|Bill Of Lading, Straight
||A non-negotiable bill of lading whereby the consignee
named in the bill is the owner of the relative goods.
|Bill Of Lading, Through
|| bill of lading that covers transportation by more
than one carrier from the point of issue to the final
destination. Example, a bill from Cape Town, via Istanbul
to Baku in Azerbaijan.
|Bill Of Sight
||A written description of goods given by an importer
to a customs officer in the event shipping documents
have not arrived in time and the importer wishes to
avoid delayed entry charges. When an importer enters
goods on a bill of sight, he usually must make a cash
deposit covering the estimated amount of duty. When
the shipping documents are received and a correct entry
is made, the exact amount of duty is levied.
|Bill Receivable (BR)
||Bills which are financed by the receiving branch,
whether drawn under a DC or not, are treated as BRs
by both the remitting branch and the receiving branches
||See Bill of Lading
||When a bill of lading is made out to order or shipper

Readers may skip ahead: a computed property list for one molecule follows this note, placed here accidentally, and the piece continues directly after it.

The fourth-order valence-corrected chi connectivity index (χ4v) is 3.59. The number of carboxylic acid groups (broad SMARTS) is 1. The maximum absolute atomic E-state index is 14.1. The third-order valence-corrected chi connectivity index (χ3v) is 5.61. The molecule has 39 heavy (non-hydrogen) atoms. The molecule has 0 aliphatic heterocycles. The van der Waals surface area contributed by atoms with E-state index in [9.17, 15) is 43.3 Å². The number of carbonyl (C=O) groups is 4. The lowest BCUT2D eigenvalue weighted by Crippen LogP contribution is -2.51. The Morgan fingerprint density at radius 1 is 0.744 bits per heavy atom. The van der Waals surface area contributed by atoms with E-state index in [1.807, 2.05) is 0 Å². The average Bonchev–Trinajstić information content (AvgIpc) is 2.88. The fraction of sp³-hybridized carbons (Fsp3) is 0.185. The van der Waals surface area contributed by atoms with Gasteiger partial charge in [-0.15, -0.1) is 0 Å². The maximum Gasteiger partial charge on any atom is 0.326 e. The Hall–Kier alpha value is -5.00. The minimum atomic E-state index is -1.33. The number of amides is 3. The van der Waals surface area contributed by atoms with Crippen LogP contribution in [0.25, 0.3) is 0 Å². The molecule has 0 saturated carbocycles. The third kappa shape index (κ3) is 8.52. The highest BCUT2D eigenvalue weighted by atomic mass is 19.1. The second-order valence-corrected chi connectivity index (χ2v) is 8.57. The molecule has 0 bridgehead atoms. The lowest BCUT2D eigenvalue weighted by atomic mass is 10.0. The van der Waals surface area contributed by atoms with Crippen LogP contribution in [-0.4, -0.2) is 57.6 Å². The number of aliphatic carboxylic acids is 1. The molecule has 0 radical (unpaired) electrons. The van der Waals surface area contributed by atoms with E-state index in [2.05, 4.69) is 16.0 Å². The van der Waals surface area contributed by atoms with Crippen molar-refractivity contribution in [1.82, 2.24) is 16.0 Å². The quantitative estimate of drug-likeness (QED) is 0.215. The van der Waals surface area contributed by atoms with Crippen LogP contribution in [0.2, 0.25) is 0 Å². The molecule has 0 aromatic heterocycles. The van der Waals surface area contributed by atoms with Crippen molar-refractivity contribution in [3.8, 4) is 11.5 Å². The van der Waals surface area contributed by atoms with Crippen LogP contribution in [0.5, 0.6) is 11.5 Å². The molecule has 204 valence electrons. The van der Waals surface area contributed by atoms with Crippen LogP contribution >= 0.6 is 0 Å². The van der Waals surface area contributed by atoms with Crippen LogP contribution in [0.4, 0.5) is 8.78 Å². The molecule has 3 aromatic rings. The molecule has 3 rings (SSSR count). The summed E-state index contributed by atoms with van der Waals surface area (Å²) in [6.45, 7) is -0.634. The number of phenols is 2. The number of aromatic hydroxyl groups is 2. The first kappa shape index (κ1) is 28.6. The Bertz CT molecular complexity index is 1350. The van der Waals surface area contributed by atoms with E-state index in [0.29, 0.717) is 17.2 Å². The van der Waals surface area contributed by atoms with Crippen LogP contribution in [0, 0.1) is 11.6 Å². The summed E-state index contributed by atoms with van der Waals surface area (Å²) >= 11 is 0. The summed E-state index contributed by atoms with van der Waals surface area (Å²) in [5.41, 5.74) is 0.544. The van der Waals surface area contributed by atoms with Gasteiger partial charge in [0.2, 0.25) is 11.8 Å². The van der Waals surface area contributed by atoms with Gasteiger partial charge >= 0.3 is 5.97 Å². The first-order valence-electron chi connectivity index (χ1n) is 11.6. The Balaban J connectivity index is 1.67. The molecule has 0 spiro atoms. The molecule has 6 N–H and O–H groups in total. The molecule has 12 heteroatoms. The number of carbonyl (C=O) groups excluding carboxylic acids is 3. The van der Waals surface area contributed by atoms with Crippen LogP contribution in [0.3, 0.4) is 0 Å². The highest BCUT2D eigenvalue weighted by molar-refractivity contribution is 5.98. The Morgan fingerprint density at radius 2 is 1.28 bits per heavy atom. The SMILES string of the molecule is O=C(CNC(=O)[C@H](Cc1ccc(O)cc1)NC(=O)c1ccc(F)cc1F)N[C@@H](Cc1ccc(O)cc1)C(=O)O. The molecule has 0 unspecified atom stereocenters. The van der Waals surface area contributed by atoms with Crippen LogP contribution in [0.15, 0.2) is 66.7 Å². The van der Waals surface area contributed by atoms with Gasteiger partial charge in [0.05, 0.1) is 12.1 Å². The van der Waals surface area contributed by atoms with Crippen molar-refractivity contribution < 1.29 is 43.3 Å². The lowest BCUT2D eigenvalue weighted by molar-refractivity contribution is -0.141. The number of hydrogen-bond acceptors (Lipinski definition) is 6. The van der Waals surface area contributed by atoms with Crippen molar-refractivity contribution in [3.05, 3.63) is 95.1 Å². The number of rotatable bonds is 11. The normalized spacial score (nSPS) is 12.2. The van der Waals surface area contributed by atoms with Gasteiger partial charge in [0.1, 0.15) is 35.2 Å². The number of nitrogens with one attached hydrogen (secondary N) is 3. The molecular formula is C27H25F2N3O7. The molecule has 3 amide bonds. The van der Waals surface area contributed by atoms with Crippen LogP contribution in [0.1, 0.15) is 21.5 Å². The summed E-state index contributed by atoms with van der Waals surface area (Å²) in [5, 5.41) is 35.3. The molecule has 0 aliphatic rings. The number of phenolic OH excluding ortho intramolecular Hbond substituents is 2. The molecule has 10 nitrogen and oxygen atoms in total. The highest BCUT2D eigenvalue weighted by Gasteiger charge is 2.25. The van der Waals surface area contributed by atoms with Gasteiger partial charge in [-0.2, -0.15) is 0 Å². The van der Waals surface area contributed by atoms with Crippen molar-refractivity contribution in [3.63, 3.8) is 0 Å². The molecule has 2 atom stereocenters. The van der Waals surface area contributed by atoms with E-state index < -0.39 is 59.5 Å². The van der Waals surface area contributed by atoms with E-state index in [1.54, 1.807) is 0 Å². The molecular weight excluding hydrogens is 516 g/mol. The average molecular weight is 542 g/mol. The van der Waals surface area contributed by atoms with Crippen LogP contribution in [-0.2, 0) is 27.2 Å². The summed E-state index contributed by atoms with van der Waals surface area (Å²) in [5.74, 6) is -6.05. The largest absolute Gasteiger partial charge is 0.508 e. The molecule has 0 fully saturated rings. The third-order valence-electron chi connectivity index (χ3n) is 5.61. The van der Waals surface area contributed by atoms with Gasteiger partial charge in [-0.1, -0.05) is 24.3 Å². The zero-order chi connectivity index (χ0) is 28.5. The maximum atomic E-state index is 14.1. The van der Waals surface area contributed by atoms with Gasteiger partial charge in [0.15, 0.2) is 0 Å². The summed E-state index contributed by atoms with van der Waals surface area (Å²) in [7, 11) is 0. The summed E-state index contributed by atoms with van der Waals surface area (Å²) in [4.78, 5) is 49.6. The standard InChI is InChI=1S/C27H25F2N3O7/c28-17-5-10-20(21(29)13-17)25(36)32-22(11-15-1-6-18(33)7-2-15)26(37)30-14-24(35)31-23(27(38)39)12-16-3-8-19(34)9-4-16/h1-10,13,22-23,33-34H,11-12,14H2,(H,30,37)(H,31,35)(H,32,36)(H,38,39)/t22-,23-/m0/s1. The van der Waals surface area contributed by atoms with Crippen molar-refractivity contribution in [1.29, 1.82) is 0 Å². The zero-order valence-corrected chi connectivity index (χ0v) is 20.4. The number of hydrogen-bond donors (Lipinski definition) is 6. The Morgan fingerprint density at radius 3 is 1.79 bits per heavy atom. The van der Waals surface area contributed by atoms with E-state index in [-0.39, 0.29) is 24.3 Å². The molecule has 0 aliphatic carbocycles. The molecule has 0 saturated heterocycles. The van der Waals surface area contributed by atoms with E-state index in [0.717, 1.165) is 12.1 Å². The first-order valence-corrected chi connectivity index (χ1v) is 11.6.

order and the shipper has signed on the back of it,
it is said to be blank endorsed. The bill of lading
then becomes a bearer instrument and the holder can
present it to the shipping company to take delivery
of the goods.
||A warehouse authorised by Customs authorities for
storage of goods on which payment of duties is deferred
until the goods are removed from the warehouse.
||An arrangement with a transporting company such as
a shipping line or airline for the acceptance and carriage
||A freight term denoting a closed car for transporting freight.
|Break-Bulk (B/B or BB)
||Cargo which is shipped as individual units and not
in containers (i.e. palletised cargo, boxed cargo, large